Aircraft Technology, Integration and Operations

Flight test players persevere through challenges

The Flight Testing Technical Committee focuses on testing of aircraft, spacecraft, missiles or other vehicles in their natural environments.

Flight testing activity generally slowed in 2020. The covid-19 pandemic forced many aerospace workers to work from home, and economic factors affected the demand for aerospace products and services.

In May, SpaceX and NASA launched a Crew Dragon capsule in its first crewed orbital flight test, the Demo-2 mission. The flight also was the first time that humans launched atop a Falcon 9 rocket. Crew Dragon became the first commercial crewed spacecraft to dock with the International Space Station, before returning to Earth in August, and paved the way for the November launch of four astronauts for the Crew-1 mission. With the May launch, Crew Dragon became the first new crewed American-produced orbital spacecraft since the space shuttle’s first flight in 1981.

Throughout 2020, Boeing prepared for a second uncrewed flight test of its CST-100 Starliner spacecraft. NASA accepted a Boeing recommendation to fly a second uncrewed test flight after software issues prevented the first flight’s rendezvous and docking with the ISS in December 2019.

In April, the Virgin Orbit satellite launching aircraft completed its final flight test prior to conducting a space launch test. The captive carry system pairs a modified Boeing 747 carrier with a two-stage LauncherOne rocket. In May’s first launch demonstration, the LauncherOne separated cleanly from the carrier plane, but the flight was terminated before the payload reached space because a propellant line broke.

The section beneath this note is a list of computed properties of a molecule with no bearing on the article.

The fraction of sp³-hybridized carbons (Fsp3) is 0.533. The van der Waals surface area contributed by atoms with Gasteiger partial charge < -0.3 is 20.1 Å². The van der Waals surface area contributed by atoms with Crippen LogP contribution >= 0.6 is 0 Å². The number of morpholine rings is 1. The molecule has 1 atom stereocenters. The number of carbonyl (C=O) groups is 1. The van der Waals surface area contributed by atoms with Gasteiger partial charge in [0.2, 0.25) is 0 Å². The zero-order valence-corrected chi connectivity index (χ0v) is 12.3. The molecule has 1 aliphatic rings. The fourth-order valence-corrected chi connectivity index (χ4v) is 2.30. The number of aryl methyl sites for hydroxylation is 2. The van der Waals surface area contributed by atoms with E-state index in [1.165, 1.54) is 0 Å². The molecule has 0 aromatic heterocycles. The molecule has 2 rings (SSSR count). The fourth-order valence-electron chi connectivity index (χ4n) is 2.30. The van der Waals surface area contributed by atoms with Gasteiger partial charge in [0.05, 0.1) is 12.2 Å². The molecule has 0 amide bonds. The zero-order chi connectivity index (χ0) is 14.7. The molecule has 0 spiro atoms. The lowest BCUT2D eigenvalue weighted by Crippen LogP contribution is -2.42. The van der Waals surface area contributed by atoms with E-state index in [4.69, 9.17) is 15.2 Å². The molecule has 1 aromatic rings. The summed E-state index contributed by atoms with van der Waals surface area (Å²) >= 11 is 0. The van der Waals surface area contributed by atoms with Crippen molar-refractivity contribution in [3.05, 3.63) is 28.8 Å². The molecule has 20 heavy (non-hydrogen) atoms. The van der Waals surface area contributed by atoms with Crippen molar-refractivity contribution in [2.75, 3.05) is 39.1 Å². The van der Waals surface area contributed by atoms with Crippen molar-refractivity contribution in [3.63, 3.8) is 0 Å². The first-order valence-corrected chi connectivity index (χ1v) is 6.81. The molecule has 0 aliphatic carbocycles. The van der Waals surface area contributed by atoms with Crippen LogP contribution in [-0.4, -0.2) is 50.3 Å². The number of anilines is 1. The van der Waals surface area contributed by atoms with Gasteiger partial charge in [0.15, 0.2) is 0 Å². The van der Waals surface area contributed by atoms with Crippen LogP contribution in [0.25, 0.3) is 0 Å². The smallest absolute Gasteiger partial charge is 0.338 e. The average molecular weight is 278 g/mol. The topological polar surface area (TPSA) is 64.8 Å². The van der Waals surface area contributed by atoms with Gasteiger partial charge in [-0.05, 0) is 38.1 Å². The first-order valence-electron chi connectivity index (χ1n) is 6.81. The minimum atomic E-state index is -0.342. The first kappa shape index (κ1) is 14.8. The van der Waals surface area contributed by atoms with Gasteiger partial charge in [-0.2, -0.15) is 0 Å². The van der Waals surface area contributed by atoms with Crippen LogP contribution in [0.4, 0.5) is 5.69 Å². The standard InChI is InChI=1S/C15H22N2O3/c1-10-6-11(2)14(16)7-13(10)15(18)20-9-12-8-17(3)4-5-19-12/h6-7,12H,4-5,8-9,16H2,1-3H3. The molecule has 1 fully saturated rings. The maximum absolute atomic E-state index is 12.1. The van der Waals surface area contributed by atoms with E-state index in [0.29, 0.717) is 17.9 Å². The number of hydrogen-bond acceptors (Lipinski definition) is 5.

In January, Boeing completed the first test flight of its new 777X aircraft. Notable features include a longer composite wing and folding wingtips. The company anticipates the variant will increase fuel efficiency and decrease operating costs compared with earlier 777 models. Boeing and FAA testers also completed 737 MAX recertification flight tests in July, and Canadian regulators started their tests in August. The flights provided data for the FAA’s November airworthiness directive describing the changes required for resuming MAX services.

In April, Airbus reported achieving the first fully automatic air refueling contact using a boom system on its A330 Multi Role Tanker Transport platform with a Portuguese Air Force F-16 receiver aircraft. The test campaign focused on improving the system capabilities in preparation for a follow-on certification phase expected in 2021.

In July, Dynetics completed the second test flight of the X-61A vehicle as part of DARPA’s Gremlins program in Utah. The program is designed to deploy drones from military aircraft through a towed docking system while out of an adversary’s range, followed by airborne retrieval for refurbishment and reuse of the drones.

Rotary wing flight test programs posted achievements in 2020. In January, Bell-Textron’s V-280 Valor tilt-rotor aircraft had a test flight operating in a highly autonomous mode. In October, a Sikorsky-Boeing team reported expanding the SB-1 Defiant’s performance envelope to a speed of 211 knots.

Academic institutions contributed toward flight test-related research and teaching. Throughout 2020, University of Kansas researchers worked on artificial intelligence control systems. The new AI-based methods adapt to dissimilar platforms and scenarios with the goal of developing control systems that “learn” to fly different aircraft, much like a human pilot. Programs like this continue the trend of using drones as low-cost flight test platforms.

Contributors: Derek Spear, Starr Ginn, Shawn Keshmiri and Andrew Knoedler

Flight test players persevere through challenges